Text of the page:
Hungerfarde History, Family Crest & Coats of Arms
The roots of the Anglo-Saxon name Hungerfarde come from when the family resided in the market town and civil parish of Hungerford, a market town and civil parish in Berkshire, 9 miles (14.5 km) west of Newbury. It dates back to at least 1101-18 and was derived from the term "hunger ford", meaning "ford leading to poor land." 
There is an old legend that "Hingwar the Dane" (Ivarr the Boneless, d. 873?) drowned accidentally while crossing the Kennet, and that the town was named after him. By 1241, it called itself a borough. And in the late 14th century John of Gaunt, medieval lord of the manor granted the people of the village the lucrative fishing rights on the River Kennet. 
Early Origins of the Hungerfarde family
The surname Hungerfarde was first found in Gloucestershire at Down Ampney, a parish, in the union of Cirencester, chiefly in the hundred of Crowthorne and Minety. "The manor-house, a very interesting specimen of ancient architecture, was formerly one of the many seats of the Hungerford family, and is situated precisely on the border line of the two shires." 
Farleigh-Hungerford in Somerset was another ancient family seat. " This place derives the adjunct to its name from the distinguished family of Hungerford, for more than 300 years lords of the manor, which was sold in 1370, with the hundred of Wellow, to Sir Thomas Hungerford, steward to John of Gaunt, Duke of Lancaster.
The castle of Farleigh is of uncertain foundation; it was enlarged in 1378 by Sir Thomas Hungerford, with four towers, of which two are remaining"  A brass plate to the memory of Robert de Hungerford can be found in the church of Hungerford, Berkshire.
Early rolls show Robert de Hungerford at Winton, Hampshire in 1148; Edward de Hungrefford in the Curia Regis Rolls of 1200; and Thomas Hungerford in the Feet of Fines for Wiltshire in 1354. 
The variant Huntingford likely originated at Huntingford, a tything, in the parish of Wotton-under-Edge, union of Dursley, Upper division of the hundred of Berkeley, W. division of the county of Gloucester.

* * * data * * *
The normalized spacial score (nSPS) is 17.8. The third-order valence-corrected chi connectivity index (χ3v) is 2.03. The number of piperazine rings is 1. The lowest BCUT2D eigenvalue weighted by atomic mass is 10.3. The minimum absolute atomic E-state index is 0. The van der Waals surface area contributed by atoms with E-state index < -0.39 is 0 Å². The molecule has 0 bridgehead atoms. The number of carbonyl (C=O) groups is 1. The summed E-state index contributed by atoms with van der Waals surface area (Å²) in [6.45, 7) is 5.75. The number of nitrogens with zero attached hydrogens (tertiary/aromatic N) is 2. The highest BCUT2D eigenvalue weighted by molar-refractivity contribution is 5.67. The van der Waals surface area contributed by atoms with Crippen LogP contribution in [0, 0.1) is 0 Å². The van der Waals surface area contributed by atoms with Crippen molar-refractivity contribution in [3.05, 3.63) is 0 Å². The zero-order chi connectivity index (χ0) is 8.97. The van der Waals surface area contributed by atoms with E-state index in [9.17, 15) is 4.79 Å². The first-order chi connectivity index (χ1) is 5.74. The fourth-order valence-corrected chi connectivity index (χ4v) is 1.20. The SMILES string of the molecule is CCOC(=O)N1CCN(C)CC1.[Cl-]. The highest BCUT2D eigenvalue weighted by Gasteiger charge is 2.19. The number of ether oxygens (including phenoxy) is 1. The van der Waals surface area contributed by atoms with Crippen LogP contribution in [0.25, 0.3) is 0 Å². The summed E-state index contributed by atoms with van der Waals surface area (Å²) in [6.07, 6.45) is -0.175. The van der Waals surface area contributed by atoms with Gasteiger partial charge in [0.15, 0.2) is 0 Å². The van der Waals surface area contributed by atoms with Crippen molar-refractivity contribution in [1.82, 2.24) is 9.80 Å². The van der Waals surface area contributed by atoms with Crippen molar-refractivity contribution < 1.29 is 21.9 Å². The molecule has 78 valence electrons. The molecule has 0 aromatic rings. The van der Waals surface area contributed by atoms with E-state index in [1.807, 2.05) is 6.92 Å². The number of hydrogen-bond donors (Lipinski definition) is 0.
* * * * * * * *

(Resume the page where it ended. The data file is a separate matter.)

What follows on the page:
Early History of the Hungerfarde family
This web page shows only a small excerpt of our Hungerfarde research. Another 96 words (7 lines of text) covering the years 1541, 1330, 1397, 1378, 1449, 1567, 1627, 1503, 1540, 1607, 1657, 1614, 1657, 1614, 1685, 1660, 1611, 1673, 1645, 1660, 1632 and 1711 are included under the topic Early Hungerfarde History in all our PDF Extended History products and printed products wherever possible.
Hungerfarde Spelling Variations
The English language only became standardized in the last few centuries; therefore,spelling variations are common among early Anglo-Saxon names. As the form of the English language changed, even the spelling of literate people's names evolved. Hungerfarde has been recorded under many different variations, including Hungerford, Hungerton, Huningford, Huntingford and others.
Early Notables of the Hungerfarde family (pre 1700)
Notables of the family at this time include Thomas Hungerford, first recorded Speaker of the House of Commons (1330-1397); Walter Hungerford, 1st Baron Hungerford, Speaker of the House of Commons (1378-1449); Sir Anthony Hungerford of Black Bourton (1567-1627), a religious controversialist; Walter Hungerford, 1st Baron Hungerford of Heytesbury (1503-1540), the first Englishman to be executed for homosexuality; Anthony Hungerford of Black Bourton (c. 1607-1657), an English Member of Parliament, supported the Royalist cause during the English Civil War; Anthony Hungerford (c.1614-1657), a Colonel in the English Parliamentary...
Migration of the Hungerfarde family to Ireland
Some of the Hungerfarde family moved to Ireland, but this topic is not covered in this excerpt. More information about their life in Ireland is included in all our PDF Extended History products and printed products wherever possible.
Migration of the Hungerfarde family
For many English families, the political and religious disarray that shrouded England made the far away New World an attractive prospect. On cramped disease-ridden ships, thousands migrated to those British colonies that would eventually become Canada and the United States. Those hardy settlers that survived the journey often went on to make important contributions to the emerging nations in which they landed. Analysis of immigration records indicates that some of the first North American immigrants bore the name Hungerfarde or a variant listed above: Joan and Sarah Hungerford settled in Virginia in 1650; John Hungerton settled in Virginia in 1648; Thomas Hungerford settled in New London Conn in 1633..
The motto was originally a war cry or slogan. Mottoes first began to be shown with arms in the 14th and 15th centuries, but were not in general use until the 17th century. Thus the oldest coats of arms generally do not include a motto. Mottoes seldom form part of the grant of arms: Under most heraldic authorities, a motto is an optional component of the coat of arms, and can be added to or changed at will; many families have chosen not to display a motto.
Motto: Et Dieu mon appui
Motto Translation: And God my support.